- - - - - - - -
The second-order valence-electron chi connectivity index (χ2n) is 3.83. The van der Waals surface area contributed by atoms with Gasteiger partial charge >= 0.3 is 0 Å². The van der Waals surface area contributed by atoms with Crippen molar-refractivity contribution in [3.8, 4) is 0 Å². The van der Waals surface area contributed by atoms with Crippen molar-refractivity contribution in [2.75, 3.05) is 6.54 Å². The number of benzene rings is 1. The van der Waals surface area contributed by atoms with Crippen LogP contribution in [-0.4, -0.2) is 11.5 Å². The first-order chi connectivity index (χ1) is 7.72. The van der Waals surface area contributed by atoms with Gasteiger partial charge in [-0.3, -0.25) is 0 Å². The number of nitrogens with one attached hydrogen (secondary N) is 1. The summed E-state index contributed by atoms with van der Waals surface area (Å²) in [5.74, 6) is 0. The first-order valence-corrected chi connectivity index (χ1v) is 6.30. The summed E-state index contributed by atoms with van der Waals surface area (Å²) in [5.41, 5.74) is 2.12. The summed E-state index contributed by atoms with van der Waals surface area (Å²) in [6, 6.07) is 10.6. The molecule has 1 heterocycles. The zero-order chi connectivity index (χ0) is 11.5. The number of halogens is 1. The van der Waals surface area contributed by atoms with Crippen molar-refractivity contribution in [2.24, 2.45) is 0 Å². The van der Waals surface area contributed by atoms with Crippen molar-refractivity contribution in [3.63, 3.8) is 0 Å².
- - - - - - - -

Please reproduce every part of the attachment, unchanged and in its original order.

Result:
The second-order valence-electron chi connectivity index (χ2n) is 3.83. The van der Waals surface area contributed by atoms with Gasteiger partial charge >= 0.3 is 0 Å². The van der Waals surface area contributed by atoms with Crippen molar-refractivity contribution in [3.8, 4) is 0 Å². The van der Waals surface area contributed by atoms with Crippen molar-refractivity contribution in [2.75, 3.05) is 6.54 Å². The number of benzene rings is 1. The van der Waals surface area contributed by atoms with Crippen LogP contribution in [-0.4, -0.2) is 11.5 Å². The first-order chi connectivity index (χ1) is 7.72. The van der Waals surface area contributed by atoms with Gasteiger partial charge in [-0.3, -0.25) is 0 Å². The number of nitrogens with one attached hydrogen (secondary N) is 1. The summed E-state index contributed by atoms with van der Waals surface area (Å²) in [5.74, 6) is 0. The first-order valence-corrected chi connectivity index (χ1v) is 6.30. The summed E-state index contributed by atoms with van der Waals surface area (Å²) in [5.41, 5.74) is 2.12. The summed E-state index contributed by atoms with van der Waals surface area (Å²) in [6, 6.07) is 10.6. The molecule has 1 heterocycles. The zero-order chi connectivity index (χ0) is 11.5. The number of halogens is 1. The van der Waals surface area contributed by atoms with Crippen molar-refractivity contribution in [2.24, 2.45) is 0 Å². The van der Waals surface area contributed by atoms with Crippen molar-refractivity contribution in [3.63, 3.8) is 0 Å².